Computer Tomography (CT) imaging of the chest is a valid diagnosis tool to detect COVID-19 promptly and to control the spread of the disease. In this work we propose a light Convolutional Neural Network (CNN) design, based on the model of the SqueezeNet, for the efficient discrimination of COVID-19 CT images with respect to other community-acquired pneumonia and/or healthy CT images. The architecture allows to an accuracy of 85.03% with an improvement of about 3.2% in the first dataset arrangement and of about 2.1% in the second dataset arrangement. The obtained gain, though of low entity, can be really important in medical diagnosis and, in particular, for Covid-19 scenario. Also the average classification time on a high-end workstation, 1.25 s, is very competitive with respect to that of more complex CNN designs, 13.41 s, witch require pre-processing. The proposed CNN can be executed on medium-end laptop without GPU acceleration in 7.81 s: this is impossible for methods requiring GPU acceleration. The performance of the method can be further improved with efficient pre-processing strategies for witch GPU acceleration is not necessary.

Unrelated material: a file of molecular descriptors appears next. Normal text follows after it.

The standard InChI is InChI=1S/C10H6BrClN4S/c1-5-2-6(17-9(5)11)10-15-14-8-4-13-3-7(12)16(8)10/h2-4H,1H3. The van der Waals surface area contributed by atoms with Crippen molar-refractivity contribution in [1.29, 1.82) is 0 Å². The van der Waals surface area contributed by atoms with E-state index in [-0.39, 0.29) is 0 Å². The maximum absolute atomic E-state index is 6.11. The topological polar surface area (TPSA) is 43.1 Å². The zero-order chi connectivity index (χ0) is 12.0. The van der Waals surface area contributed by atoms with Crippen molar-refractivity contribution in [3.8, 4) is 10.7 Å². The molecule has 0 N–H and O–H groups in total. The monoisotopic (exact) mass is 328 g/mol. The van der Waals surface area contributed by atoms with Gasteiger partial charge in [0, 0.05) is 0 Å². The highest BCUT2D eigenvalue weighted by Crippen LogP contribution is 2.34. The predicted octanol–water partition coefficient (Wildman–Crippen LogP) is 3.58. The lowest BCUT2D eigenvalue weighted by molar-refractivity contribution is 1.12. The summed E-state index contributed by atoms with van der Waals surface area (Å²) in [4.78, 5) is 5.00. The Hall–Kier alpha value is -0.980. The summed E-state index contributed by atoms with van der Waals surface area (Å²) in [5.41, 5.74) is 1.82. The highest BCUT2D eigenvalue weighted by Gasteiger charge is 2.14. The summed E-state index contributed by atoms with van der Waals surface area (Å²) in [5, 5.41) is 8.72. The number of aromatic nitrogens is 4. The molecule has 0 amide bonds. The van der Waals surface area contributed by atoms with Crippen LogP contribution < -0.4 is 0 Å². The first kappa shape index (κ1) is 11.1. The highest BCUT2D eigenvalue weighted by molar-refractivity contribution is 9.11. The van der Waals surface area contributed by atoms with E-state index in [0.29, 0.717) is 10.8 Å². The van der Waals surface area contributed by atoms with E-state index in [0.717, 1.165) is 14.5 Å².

Polsinelli Matteo, Cinque Luigi, Placidi Giuseppe

2020-Dec

CNN, COVID-19, Deep Learning, Pattern Recognition

Radiology Radiology

Radiology in the News: A Content Analysis of Radiology-Related Information Retrieved From Google Alerts.

In Current problems in diagnostic radiology

INTRODUCTION : Radiology topics receive substantial online media attention, with prior studies focusing on social media platform coverage. We used Google Alerts, a content change detection and notification service, to prospectively analyze new radiology-related content appearing on the internet.